Viewing Our Sorrow and Sadness Differently - The Story of Thomas Nast and a Landscape Painting

The famous Thomas Nast, so famous that we no longer know him over a hundred years after his death, lives on in the creations he made.  He gave us what we think of as Santa Claus (jolly, fat, red outfit with white trim, and fluffy white beard), the Republican elephant, the Democratic Donkey, and the goatee of Uncle Sam.

At a public exhibition, he awed a crowd with his drawing skills.  He took a landscape canvas, approximately six feet long by two feet wide, and placed it horizontally upon an easel before his audience.  On it he worked from left to write and rapidly painted a landscape.  In quick succession appeared green meadows, with cattle, fields of grain, the farmhouse and surrounding buildings, with orchard near, while over all the bright sky, with fleecy clouds, seemed to pour heaven’s benediction upon the scene below.  At the time, and for some still, it was a scene of all that the human flesh desires, a house on a piece of farmland flourishing in bounty.

When he reached the end on the right side of the canvas, Nast did not need to touch up anything. The artist held his brush, stepped aside to show the crowd his work, and received a hearty applause from the amazed audience.

At the end of the ovation, Mr. Nast stepped back to the canvas.  He apparently was not done.
Taking darker colors, he applied them most recklessly to the canvas. Out went the bright sky. “Did you ever see a picture like this?” he asked, as he blotted out meadows, fields, orchards, and buildings. Up, down, and across passed the artist’s hand, until the landscape was totally obliterated, and nothing but what appeared to just be a glob of colors, such as a child might make, remained.

Then, with a more satisfied look, he stepped aside, laying down his brushes, as if to say, “It is finished.”
No applause came from the perplexed audience as they did not know how to respond to Nast ruining his beautiful picture in front of them.  Nast then ordered the stage attendants to place an elaborate frame around the ruined work of art and to turn it to a vertical position. The mystery was revealed.  Before the audience stood a painting of a beautiful waterfall, the water plunging over a precipice of dark rock, skirted with trees and lush vegetation. It is needless to say that the audience burst into rounds of applause.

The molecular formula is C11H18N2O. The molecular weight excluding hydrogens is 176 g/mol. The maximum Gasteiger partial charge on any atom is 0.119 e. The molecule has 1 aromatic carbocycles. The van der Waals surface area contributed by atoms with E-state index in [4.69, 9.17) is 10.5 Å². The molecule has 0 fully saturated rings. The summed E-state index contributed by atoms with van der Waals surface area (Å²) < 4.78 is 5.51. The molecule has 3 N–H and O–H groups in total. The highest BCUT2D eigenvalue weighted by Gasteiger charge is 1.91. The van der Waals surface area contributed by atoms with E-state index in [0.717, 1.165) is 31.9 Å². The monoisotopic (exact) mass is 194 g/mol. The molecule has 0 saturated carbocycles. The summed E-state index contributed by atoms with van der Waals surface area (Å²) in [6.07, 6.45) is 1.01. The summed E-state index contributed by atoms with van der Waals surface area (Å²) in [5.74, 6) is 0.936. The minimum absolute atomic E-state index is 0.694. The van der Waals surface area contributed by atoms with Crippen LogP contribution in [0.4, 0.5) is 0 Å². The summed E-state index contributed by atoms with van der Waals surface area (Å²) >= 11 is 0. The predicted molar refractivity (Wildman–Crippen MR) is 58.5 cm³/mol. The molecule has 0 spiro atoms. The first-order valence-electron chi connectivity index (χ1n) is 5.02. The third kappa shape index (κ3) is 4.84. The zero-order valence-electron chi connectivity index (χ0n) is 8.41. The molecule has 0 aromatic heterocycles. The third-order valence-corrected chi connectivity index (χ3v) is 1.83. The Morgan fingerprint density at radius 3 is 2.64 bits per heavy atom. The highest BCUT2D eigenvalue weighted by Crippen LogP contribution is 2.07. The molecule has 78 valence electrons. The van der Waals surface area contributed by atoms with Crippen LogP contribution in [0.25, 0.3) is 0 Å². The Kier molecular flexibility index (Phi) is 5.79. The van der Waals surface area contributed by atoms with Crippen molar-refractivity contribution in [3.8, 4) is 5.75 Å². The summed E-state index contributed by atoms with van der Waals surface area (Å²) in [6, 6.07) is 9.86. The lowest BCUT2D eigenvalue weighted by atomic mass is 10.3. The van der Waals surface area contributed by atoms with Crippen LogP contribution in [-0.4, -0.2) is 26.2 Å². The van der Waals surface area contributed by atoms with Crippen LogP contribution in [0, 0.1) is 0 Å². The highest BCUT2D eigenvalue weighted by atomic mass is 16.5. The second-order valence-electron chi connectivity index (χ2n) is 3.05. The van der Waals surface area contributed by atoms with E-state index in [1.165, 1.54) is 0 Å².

And in our lives a greater Artist is at work. We paint our landscapes. How beautiful we make them! All manner of earthly prosperity, with bright skies above. We imagine our sketching perfect, but an unseen Hand finishes more grandly our crude designs.

Houses and yards, cars and material goods, disappear. Yes, our portrait of loved faces is blotted out. We cry, “Hold, hold!  Stop, please Stop!” but the Hand that applies the darker colors moves relentlessly on. We weep and mourn over our ruined paintings because we have not the true angle of vision.

At last God turns the canvas, and there appears a work not for time but for eternity.

While Mr. Nast was spoiling the landscape to produce the falls, he might have echoed the words of Jesus to his disciples to the mystified audience, “What I am doing you do not understand now, but afterward you will understand” John 13:7 (ESV).  What puzzled the audience was plain to Nast. In each destructive stroke upon the landscape painting he saw a stroke creating a new painting; and what might appear strange and troubling to us, is most clear to Him who desires to save us from being “conformed to this world,” and will help us be transformed by the renewal of our minds, that we “may prove what is that good, and acceptable, and perfect will of God.”

“I appeal to you therefore, brothers, by the mercies of God, to present your bodies as a living sacrifice, holy and acceptable to God, which is your spiritual worship. Do not be conformed to this world, but be transformed by the renewal of your mind, that by testing you may discern what is the will of God, what is good and acceptable and perfect” Romans 12:1-2 (ESV).


This story, The Ruined Painting, is from Signs of the Times, February 7, 1895; via November 2005 Signs of the Times E-mail Newsletter.  I found it here.  I could not find the painting described, so I cannot even verify if the story is true.  But the point is true nonetheless.  I took liberty in modernizing the language, adding, and removing sentences.